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Hajj, a journey signifying the Universalism of Islam

Oct 14, 2013

The theme for Radio Islam’s Hajj broadcast is titled: Hajj, a voyage of Love and Submission. Voyage encapsulates the external and internal journeys made by hundreds of thousands of devotees, of Hedley Churchward, Malcolm X and Muhammad Asad too, which we feature prominently on our broadcast. The topic of Hajj naturally raises the issue of universalism. Nationalism, being a bond between people intending to achieve domination based upon family, clan, country or tribal ties is a concept alien to Islam. Islam binds people together on the Aqeedah and Emaan – the belief in Allah (swt) and His final Messenger, Muhammad (S).

 

Hajar – The Gentile, Matriarch of Universalism

 

Professor Abdal Hakim Murad explains: One reason for this (lack of nationalistic pride) may be that the Qur'an, unlike the Bible, is not about the continuity of a people but rather principles. It is not about the drama of a people, not a Judaism of the Arabs. The Islamic story begins with Abraham and Hagar rather than one of the Prophet Muhammad (S) descendants, and this is echoed ever so loudly in many central rites of Hajj, among them – travel to a barren desert to manifest tawheed, tawaaf, the sa’ee, standing at Arafah, stoning the Jamaraat (stone pillars representing the Shaytaan) at Mina – the constant purgation: uncomfortable and physically exhausting.

 

The Prophet Muhammad (peace and blessings of Allah be upon him) and the Arabs are of Semitic lineage but also from the gentile Hagar (Haajera, umm Ismaeel) something that calls on Islam to be a message for the world, not one particular tribe.

 

This is noted in the language of the Qur'an itself: when Arab is mentioned it usually denotes the language, rather than the people. Classically, an Arab is one who can speak the language well, rather than one who has a certain set of genes. If anything the Qur'an disparages 'its’ people', the contemporary Arabs as they were they propagators of the jahiliyya that Islam came to destroy. Thus, Sheikh Abdal Hakim Murad notes that Abraham is the forefather of a universalism that co-exists with particularism.

 

Most Islamic cities of the past unlike their European counterparts were incredibly heterogeneous, yet the set of core Deen practices remained stable and familiar. The sacred law itself is race-blind, and so whilst we have a legitimate claim to belong to the culture of our ancestors, we also know that this matters not to the Heavenly Judge, Allah in terms of proximity to Him in this life and the next

 

Ibraheem – Patriarch of Universalism

 

Allah commanded Ibraheem (peace be upon him), after he had finished building the House, to proclaim to mankind the Hajj.

 

“And proclaim to mankind the Hajj (pilgrimage)” [al-Hajj 22:27].

 

Ibn Katheer, commenting on this verse:

It is narrated that he (Ibraheem) said:

“O Lord, how can I convey to the people when my voice will not reach them?”

He said: “Call, and it is upon Us to convey it.”

So he stood at his Maqaam, or it was said on the stone, or on al-Safa, or on Abu Qubays (a mountain near the Ka’bah), and he said: “O mankind! Your Lord has built a House, so come on pilgrimage to it.”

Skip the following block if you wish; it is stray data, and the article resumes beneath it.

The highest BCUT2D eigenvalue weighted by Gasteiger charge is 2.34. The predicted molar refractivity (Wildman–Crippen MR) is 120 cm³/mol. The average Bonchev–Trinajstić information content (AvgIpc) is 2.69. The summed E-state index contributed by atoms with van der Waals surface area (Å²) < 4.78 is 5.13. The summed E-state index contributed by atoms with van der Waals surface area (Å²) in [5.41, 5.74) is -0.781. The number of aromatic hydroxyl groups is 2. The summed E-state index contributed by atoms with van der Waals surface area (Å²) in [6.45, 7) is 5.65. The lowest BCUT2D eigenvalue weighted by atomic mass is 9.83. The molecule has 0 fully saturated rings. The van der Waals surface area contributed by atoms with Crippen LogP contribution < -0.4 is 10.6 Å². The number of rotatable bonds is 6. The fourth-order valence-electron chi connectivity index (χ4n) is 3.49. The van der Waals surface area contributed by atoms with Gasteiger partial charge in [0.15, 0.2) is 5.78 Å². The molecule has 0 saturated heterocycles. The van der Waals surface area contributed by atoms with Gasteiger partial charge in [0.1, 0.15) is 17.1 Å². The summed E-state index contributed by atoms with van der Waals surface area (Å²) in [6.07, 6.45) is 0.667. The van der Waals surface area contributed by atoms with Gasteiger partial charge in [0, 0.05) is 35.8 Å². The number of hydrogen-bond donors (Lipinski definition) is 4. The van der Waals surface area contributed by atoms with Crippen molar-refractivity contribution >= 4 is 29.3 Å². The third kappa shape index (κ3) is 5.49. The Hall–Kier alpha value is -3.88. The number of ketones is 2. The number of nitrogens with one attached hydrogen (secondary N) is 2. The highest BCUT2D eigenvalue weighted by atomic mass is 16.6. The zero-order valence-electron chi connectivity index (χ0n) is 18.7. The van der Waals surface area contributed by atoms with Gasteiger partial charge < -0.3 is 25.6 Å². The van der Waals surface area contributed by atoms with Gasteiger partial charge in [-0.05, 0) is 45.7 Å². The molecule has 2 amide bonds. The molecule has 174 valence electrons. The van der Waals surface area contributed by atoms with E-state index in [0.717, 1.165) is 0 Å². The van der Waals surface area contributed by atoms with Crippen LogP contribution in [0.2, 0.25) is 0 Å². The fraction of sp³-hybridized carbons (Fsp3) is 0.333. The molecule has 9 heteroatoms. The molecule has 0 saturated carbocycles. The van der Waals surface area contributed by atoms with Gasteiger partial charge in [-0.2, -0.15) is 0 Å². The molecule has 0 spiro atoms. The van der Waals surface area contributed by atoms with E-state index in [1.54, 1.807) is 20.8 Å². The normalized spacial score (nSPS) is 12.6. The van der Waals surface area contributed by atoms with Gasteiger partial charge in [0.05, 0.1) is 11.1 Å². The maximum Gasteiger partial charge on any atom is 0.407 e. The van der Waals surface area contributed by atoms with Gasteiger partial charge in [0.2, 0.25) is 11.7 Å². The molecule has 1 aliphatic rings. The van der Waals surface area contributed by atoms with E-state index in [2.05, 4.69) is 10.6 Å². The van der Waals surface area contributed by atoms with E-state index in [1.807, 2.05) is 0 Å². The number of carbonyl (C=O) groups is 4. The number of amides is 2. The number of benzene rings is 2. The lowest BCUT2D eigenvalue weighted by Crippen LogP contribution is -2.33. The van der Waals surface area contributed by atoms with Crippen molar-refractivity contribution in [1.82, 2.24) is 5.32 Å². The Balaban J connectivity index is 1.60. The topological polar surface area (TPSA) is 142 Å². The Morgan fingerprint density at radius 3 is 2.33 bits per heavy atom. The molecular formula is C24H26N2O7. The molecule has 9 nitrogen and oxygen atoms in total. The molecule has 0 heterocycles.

It was said that the mountains lowered themselves so that his voice could reach all corners of the earth, and those who were still in (their mothers’) wombs and (fathers’) loins heard, and everything that heard him of rocks, cities and trees responded, and those who Allah decreed would perform Hajj until the Day of Resurrection responded: Labbayk Allahumma Labbayk.

 

Remembering a universal sacred covenant

 

The great annual gathering of pilgrims from all over the world recalls an even greater gathering before time when every human soul, Muslim or not bore witness to Allah's Divine Sovereignty: "Bala shahidna!"

 

“When your Lord took out the offspring from the loins of the Children of Adam and made them bear witness about themselves, ‘Am I not your Lord?’ (alastu bi Rabbikum?), and they replied, ‘Yes, we bear witness’(balâ shahidna). So you cannot say on the Day of Resurrection, ‘We were not aware of this’.” (Qur’ân 7:172)

 

Imam al-Haddad mentions in his work The Lives of Man (Sabil al-Iddikar wa al-`Itibar) that this event occurred at Nu`man, a valley near Arafat. Some scholars said that it was after Adam’s descent to earth, others said that it happened just before or after, and others said it happened in Heaven.

 

The outward ritual of journeying to the Noble Sanctuary thus corresponds, with Allah's help, to an inward journey toward remembrance of our true nature and station. The pilgrim's call of "Labbayk Allahumma labbayk!" ("At Your service oh Allah!") echoes the soul's primordial attestation. It is the worldly counterpart to the acknowledgment that He is our Lord, and we are His humble servants. [Hajj: the Inward Spiral]

 

Transcending Economic circumstances

 

It is no secret that the annual Hajj has become lucrative business in recent years, proving a great financial asset to the economy of the oil-rich kingdom. Last year, the event generated some $10bn, according to the Chamber of Commerce in Makkah.

 

If we bear in mind the universal sacred covenant mentioned above, it becomes easier to reconcile this spiritual journey with our wallets. Hajj is compulsory only once in a lifetime for one who can afford it.  It seems therefore apt to remember the words of ibn Rajab in his Lata’if al-Ma’arif: “Whoever can not stand on the plains of Arafah this year, let him stand up and fulfill the rights of Allaah.  If you can't go to the House (of Allah) due to distance, then go to the Lord of the House because He is always near. Whoever cannot afford a slaughter then let him slaughter his own lusts and desires.”

 

Wa billah at’taufeeq

 

Umm Abdillah

Radio Islam Programming

2013.10.14

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